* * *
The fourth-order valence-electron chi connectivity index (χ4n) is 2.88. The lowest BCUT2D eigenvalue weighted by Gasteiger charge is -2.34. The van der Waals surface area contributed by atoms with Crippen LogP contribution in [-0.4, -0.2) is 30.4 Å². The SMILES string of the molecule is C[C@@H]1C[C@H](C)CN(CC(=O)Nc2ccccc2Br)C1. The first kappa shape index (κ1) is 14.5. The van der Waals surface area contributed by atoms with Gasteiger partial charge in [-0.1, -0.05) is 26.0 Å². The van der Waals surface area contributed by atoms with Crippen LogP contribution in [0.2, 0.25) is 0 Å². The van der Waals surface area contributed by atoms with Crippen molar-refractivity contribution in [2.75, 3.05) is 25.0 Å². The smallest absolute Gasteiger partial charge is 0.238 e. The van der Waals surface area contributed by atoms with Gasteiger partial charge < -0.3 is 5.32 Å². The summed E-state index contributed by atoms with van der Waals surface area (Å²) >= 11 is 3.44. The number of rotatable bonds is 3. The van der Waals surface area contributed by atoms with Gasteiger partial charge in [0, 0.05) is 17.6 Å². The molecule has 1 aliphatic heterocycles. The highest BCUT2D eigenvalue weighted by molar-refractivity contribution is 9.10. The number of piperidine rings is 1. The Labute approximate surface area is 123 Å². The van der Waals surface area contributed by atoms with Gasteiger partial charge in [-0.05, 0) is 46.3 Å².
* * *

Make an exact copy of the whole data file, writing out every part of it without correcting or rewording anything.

The fourth-order valence-electron chi connectivity index (χ4n) is 2.88. The lowest BCUT2D eigenvalue weighted by Gasteiger charge is -2.34. The van der Waals surface area contributed by atoms with Crippen LogP contribution in [-0.4, -0.2) is 30.4 Å². The SMILES string of the molecule is C[C@@H]1C[C@H](C)CN(CC(=O)Nc2ccccc2Br)C1. The first kappa shape index (κ1) is 14.5. The van der Waals surface area contributed by atoms with Gasteiger partial charge in [-0.1, -0.05) is 26.0 Å². The van der Waals surface area contributed by atoms with Crippen LogP contribution in [0.2, 0.25) is 0 Å². The van der Waals surface area contributed by atoms with Crippen molar-refractivity contribution in [2.75, 3.05) is 25.0 Å². The smallest absolute Gasteiger partial charge is 0.238 e. The van der Waals surface area contributed by atoms with Gasteiger partial charge < -0.3 is 5.32 Å². The summed E-state index contributed by atoms with van der Waals surface area (Å²) >= 11 is 3.44. The number of rotatable bonds is 3. The van der Waals surface area contributed by atoms with Gasteiger partial charge in [0, 0.05) is 17.6 Å². The molecule has 1 aliphatic heterocycles. The highest BCUT2D eigenvalue weighted by molar-refractivity contribution is 9.10. The number of piperidine rings is 1. The Labute approximate surface area is 123 Å². The van der Waals surface area contributed by atoms with Gasteiger partial charge in [-0.05, 0) is 46.3 Å².